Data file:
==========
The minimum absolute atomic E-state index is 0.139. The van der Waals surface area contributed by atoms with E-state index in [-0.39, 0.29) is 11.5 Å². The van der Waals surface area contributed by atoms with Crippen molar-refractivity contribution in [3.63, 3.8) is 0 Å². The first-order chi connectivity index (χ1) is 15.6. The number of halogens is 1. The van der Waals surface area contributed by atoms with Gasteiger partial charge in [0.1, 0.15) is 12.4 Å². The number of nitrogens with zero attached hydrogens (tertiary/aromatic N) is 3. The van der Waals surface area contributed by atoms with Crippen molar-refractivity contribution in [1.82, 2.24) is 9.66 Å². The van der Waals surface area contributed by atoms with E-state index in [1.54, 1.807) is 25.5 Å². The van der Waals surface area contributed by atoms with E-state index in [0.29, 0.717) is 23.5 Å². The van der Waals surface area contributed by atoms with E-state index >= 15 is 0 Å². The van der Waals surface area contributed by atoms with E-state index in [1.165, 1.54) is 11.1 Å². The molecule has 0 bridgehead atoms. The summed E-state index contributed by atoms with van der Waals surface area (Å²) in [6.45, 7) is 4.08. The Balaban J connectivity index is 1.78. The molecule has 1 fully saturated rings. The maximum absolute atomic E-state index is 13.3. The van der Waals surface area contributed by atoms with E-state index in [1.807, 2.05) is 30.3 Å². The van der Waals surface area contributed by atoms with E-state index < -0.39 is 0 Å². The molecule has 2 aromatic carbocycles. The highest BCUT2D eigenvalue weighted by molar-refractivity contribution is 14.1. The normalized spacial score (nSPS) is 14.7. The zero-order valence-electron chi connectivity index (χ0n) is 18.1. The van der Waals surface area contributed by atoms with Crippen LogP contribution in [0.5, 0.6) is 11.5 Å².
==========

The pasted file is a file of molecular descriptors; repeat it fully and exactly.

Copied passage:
The minimum absolute atomic E-state index is 0.139. The van der Waals surface area contributed by atoms with E-state index in [-0.39, 0.29) is 11.5 Å². The van der Waals surface area contributed by atoms with Crippen molar-refractivity contribution in [3.63, 3.8) is 0 Å². The first-order chi connectivity index (χ1) is 15.6. The number of halogens is 1. The van der Waals surface area contributed by atoms with Gasteiger partial charge in [0.1, 0.15) is 12.4 Å². The number of nitrogens with zero attached hydrogens (tertiary/aromatic N) is 3. The van der Waals surface area contributed by atoms with Crippen molar-refractivity contribution in [1.82, 2.24) is 9.66 Å². The van der Waals surface area contributed by atoms with E-state index in [1.54, 1.807) is 25.5 Å². The van der Waals surface area contributed by atoms with E-state index in [0.29, 0.717) is 23.5 Å². The van der Waals surface area contributed by atoms with E-state index >= 15 is 0 Å². The van der Waals surface area contributed by atoms with E-state index in [1.165, 1.54) is 11.1 Å². The molecule has 0 bridgehead atoms. The summed E-state index contributed by atoms with van der Waals surface area (Å²) in [6.45, 7) is 4.08. The Balaban J connectivity index is 1.78. The molecule has 1 fully saturated rings. The maximum absolute atomic E-state index is 13.3. The van der Waals surface area contributed by atoms with E-state index in [1.807, 2.05) is 30.3 Å². The van der Waals surface area contributed by atoms with E-state index < -0.39 is 0 Å². The molecule has 2 aromatic carbocycles. The highest BCUT2D eigenvalue weighted by molar-refractivity contribution is 14.1. The normalized spacial score (nSPS) is 14.7. The zero-order valence-electron chi connectivity index (χ0n) is 18.1. The van der Waals surface area contributed by atoms with Crippen LogP contribution in [0.5, 0.6) is 11.5 Å².